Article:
When we compare Madison at 6500 people to current facilities in Lennox, West Central, Harrisburg, Tea, Dell Rapids and other communities that are smaller than us, we've never stepped up to the plate to create a tremendous comfortable family environment for school, community and regional events.

    The time has come, so let's not screw it up, building too small, like our previous projects.

  2. The most deceptive public statements seem to come when administrators and school board members who want their names on a building plaque or cornerstone start promoting often with the benefit of an architect's money.

    Boards and administrators fail to do routine maintenance and inexpensive improvements on a timely basis and then use their failure as justification for huge expenditures without regard to taxpayer's circumstances.

    Why should taxpayers want to turn over new facilities to school boards and administrators who seem completely incapable of finding simple, routine solutions such as good maintenance?

  3. Indeed, let's not screw up the real and necessary academic improvements. Instead of spending a majority of the money available on a new gym, let's cut the new gym, increase the total spent on renovating the high school to $10 million, and make the best educational facility in the state, right here, right now. Then when that's done and some or all of that debt is paid off, let's see about spending tax dollars on a new gym.

    And let's be clear: the total proposed bill is $16 million. $8.64 million is for the new building, which is mostly the new gym. Here's the description from MDL in July:

    "Their presentation also included the construction of 62,000 square feet of new space that would cost about $8.64 million. Most of the new space would revolve around the construction of a new gym just north of the current middle school gym.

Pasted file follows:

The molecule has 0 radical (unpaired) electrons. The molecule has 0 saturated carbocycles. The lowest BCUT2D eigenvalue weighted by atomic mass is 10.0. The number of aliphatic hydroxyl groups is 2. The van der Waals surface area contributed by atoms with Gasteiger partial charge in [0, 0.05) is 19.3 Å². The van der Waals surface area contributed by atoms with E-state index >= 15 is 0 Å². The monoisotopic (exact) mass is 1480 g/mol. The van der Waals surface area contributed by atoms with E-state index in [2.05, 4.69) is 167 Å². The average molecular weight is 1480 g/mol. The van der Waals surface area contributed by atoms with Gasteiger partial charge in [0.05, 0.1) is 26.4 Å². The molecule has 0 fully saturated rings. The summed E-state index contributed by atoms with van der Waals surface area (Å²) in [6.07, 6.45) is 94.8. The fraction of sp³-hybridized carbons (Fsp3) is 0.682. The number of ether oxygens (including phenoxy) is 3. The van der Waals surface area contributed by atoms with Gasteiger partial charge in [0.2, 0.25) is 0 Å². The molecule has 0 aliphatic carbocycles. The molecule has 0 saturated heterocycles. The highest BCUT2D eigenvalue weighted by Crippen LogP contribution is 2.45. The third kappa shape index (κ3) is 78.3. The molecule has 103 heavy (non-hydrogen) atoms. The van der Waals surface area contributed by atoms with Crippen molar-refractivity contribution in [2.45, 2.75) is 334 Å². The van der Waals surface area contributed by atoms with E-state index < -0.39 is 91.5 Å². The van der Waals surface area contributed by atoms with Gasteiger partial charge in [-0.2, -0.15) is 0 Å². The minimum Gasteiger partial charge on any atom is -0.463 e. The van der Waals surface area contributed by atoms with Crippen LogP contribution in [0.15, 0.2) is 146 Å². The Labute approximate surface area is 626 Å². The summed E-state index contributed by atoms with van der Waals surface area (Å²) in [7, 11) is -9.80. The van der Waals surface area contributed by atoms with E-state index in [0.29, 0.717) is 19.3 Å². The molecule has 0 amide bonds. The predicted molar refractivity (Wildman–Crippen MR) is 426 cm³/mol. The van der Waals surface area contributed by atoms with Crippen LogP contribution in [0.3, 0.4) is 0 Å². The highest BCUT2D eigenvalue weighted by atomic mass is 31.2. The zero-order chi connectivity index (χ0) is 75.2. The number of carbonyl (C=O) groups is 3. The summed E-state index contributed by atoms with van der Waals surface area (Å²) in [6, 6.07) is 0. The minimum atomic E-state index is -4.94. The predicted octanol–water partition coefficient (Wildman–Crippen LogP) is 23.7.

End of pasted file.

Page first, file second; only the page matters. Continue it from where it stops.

"According to Nelson, the new gym plans would include four-sided seating for the main gym space, new locker rooms and a new fitness center. The new gym would also seat between 2,000 to 2,500 spectators.

    The need for a new gym would partly come from transforming the current gym located in the center of the high school into learning and practice areas for the band and chorus programs. The old gym would also provide space for a couple of offices and an overhead mezzanine storage area."

    The $8.64 million is being spent primarily for a new gym. That budget line would not exist without the new gym. The new building is all about the new gym. We could wait on that and build a lot better high school. Instead, the educational high school renovations are being given secondary status budgetarily to a new sports facility.

  4. Cory, I'm not going to argue about the fact that a larger gym draws more excitement than basic educational needs, but that is the nature of the beast. School pride comes from many sources, most of it revolves around activities.

    West Central is adding its SECOND large gym. Their first is larger than our Middle School gym and the second will be even larger. While sports seems to drive their district, their test scores haven't faltered in light of the emphasis on football, basketball and other activities.

    Maybe the larger adequate gym is just what Madison Central needs to put the entire school pride puzzle together. It is a piece we've been missing for decades.

  5. Schools need to be pushing academic achievement pride instead of jock pride, white pride, school pride, red pride, black pride, etc.

  6. I urge everyone who is concerned with how fast this project will be pushed, how it will be funded, what the impact will be on local property taxes, whether the architects were given different approaches to consider or just told to do whatever regardless of expense, whether there were different companies bidding, etc, to get involved, call the school board members, COME TO MEETINGS of the school board, ask questions, do their own math as regards their own taxes. This project was given the green light tonight to go ahead, more tours thru the school are planned with various groups in town, and when asked how soon the project could be completed, the architect said 18 months from start and it could be ready by the fall of 2012. And this isn't being rushed thru!

    I honestly don't think anyone on the school board has any idea how it will affect taxpayers. Other ideas for funding were pretty much brushed aside as not feasible, the city has no extra money to help, etc. Well, news flash, property taxpayers don't have all that much extra money sitting around for the next 20 years or so either.

    Any one else have thoughts on this?

  7. Hit the button too fast; above was nonnie.

  8. Thanks for the report, Linda!